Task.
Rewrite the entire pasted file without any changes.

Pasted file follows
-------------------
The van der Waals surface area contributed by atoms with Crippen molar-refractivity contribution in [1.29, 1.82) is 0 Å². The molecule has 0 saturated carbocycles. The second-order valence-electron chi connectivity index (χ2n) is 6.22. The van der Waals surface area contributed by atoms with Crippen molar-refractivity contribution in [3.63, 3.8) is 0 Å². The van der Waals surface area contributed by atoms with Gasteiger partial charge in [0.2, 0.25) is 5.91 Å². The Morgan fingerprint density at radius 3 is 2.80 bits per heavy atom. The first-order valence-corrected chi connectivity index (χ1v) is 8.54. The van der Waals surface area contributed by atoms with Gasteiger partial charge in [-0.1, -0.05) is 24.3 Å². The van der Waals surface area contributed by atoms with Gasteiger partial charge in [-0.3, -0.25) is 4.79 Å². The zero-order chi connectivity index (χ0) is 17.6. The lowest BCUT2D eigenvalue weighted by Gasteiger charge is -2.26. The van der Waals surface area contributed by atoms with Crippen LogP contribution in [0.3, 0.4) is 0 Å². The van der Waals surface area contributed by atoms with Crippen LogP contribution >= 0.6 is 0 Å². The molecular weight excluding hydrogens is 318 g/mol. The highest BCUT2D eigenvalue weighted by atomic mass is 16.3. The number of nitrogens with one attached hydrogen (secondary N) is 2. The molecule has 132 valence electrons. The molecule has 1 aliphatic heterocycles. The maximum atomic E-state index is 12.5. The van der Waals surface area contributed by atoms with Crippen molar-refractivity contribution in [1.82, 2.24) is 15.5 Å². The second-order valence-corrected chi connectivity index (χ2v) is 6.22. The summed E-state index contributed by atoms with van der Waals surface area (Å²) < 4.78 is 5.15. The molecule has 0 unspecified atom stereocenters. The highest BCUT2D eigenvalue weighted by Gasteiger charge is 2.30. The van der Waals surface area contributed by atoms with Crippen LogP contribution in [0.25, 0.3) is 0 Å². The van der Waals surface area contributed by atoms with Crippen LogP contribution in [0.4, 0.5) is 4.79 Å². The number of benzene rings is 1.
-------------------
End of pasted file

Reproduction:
The van der Waals surface area contributed by atoms with Crippen molar-refractivity contribution in [1.29, 1.82) is 0 Å². The molecule has 0 saturated carbocycles. The second-order valence-electron chi connectivity index (χ2n) is 6.22. The van der Waals surface area contributed by atoms with Crippen molar-refractivity contribution in [3.63, 3.8) is 0 Å². The van der Waals surface area contributed by atoms with Gasteiger partial charge in [0.2, 0.25) is 5.91 Å². The Morgan fingerprint density at radius 3 is 2.80 bits per heavy atom. The first-order valence-corrected chi connectivity index (χ1v) is 8.54. The van der Waals surface area contributed by atoms with Gasteiger partial charge in [-0.1, -0.05) is 24.3 Å². The van der Waals surface area contributed by atoms with Gasteiger partial charge in [-0.3, -0.25) is 4.79 Å². The zero-order chi connectivity index (χ0) is 17.6. The lowest BCUT2D eigenvalue weighted by Gasteiger charge is -2.26. The van der Waals surface area contributed by atoms with Crippen LogP contribution in [0.3, 0.4) is 0 Å². The van der Waals surface area contributed by atoms with Crippen LogP contribution >= 0.6 is 0 Å². The molecular weight excluding hydrogens is 318 g/mol. The highest BCUT2D eigenvalue weighted by atomic mass is 16.3. The number of nitrogens with one attached hydrogen (secondary N) is 2. The molecule has 132 valence electrons. The molecule has 1 aliphatic heterocycles. The maximum atomic E-state index is 12.5. The van der Waals surface area contributed by atoms with Crippen molar-refractivity contribution in [1.82, 2.24) is 15.5 Å². The second-order valence-corrected chi connectivity index (χ2v) is 6.22. The summed E-state index contributed by atoms with van der Waals surface area (Å²) < 4.78 is 5.15. The molecule has 0 unspecified atom stereocenters. The highest BCUT2D eigenvalue weighted by Gasteiger charge is 2.30. The van der Waals surface area contributed by atoms with Crippen LogP contribution in [0.25, 0.3) is 0 Å². The van der Waals surface area contributed by atoms with Crippen LogP contribution in [0.4, 0.5) is 4.79 Å². The number of benzene rings is 1.